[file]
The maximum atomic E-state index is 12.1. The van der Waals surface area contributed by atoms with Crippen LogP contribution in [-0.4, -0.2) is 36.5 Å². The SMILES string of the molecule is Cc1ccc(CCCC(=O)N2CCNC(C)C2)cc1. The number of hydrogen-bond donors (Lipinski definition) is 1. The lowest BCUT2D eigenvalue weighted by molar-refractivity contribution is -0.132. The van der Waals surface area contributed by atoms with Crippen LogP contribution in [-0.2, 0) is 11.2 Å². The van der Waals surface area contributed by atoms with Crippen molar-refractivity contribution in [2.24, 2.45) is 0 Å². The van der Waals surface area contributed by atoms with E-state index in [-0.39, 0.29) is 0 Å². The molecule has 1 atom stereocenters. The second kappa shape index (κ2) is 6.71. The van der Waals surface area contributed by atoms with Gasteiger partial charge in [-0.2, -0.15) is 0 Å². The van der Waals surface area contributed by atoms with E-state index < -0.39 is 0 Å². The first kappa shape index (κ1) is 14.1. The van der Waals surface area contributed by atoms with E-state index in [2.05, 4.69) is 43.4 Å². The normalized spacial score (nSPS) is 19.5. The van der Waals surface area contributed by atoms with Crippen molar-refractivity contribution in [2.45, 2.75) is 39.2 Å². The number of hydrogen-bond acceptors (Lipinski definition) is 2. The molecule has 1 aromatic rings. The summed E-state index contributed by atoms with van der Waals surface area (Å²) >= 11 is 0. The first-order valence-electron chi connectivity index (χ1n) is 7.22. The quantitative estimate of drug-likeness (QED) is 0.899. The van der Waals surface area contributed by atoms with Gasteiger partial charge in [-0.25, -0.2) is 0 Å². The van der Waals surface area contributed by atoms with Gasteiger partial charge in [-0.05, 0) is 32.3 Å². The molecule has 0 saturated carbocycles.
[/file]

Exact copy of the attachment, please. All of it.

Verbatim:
The maximum atomic E-state index is 12.1. The van der Waals surface area contributed by atoms with Crippen LogP contribution in [-0.4, -0.2) is 36.5 Å². The SMILES string of the molecule is Cc1ccc(CCCC(=O)N2CCNC(C)C2)cc1. The number of hydrogen-bond donors (Lipinski definition) is 1. The lowest BCUT2D eigenvalue weighted by molar-refractivity contribution is -0.132. The van der Waals surface area contributed by atoms with Crippen LogP contribution in [-0.2, 0) is 11.2 Å². The van der Waals surface area contributed by atoms with Crippen molar-refractivity contribution in [2.24, 2.45) is 0 Å². The van der Waals surface area contributed by atoms with E-state index in [-0.39, 0.29) is 0 Å². The molecule has 1 atom stereocenters. The second kappa shape index (κ2) is 6.71. The van der Waals surface area contributed by atoms with Gasteiger partial charge in [-0.2, -0.15) is 0 Å². The van der Waals surface area contributed by atoms with E-state index < -0.39 is 0 Å². The first kappa shape index (κ1) is 14.1. The van der Waals surface area contributed by atoms with E-state index in [2.05, 4.69) is 43.4 Å². The normalized spacial score (nSPS) is 19.5. The van der Waals surface area contributed by atoms with Crippen molar-refractivity contribution in [2.45, 2.75) is 39.2 Å². The number of hydrogen-bond acceptors (Lipinski definition) is 2. The molecule has 1 aromatic rings. The summed E-state index contributed by atoms with van der Waals surface area (Å²) >= 11 is 0. The first-order valence-electron chi connectivity index (χ1n) is 7.22. The quantitative estimate of drug-likeness (QED) is 0.899. The van der Waals surface area contributed by atoms with Gasteiger partial charge in [-0.25, -0.2) is 0 Å². The van der Waals surface area contributed by atoms with Gasteiger partial charge in [-0.05, 0) is 32.3 Å². The molecule has 0 saturated carbocycles.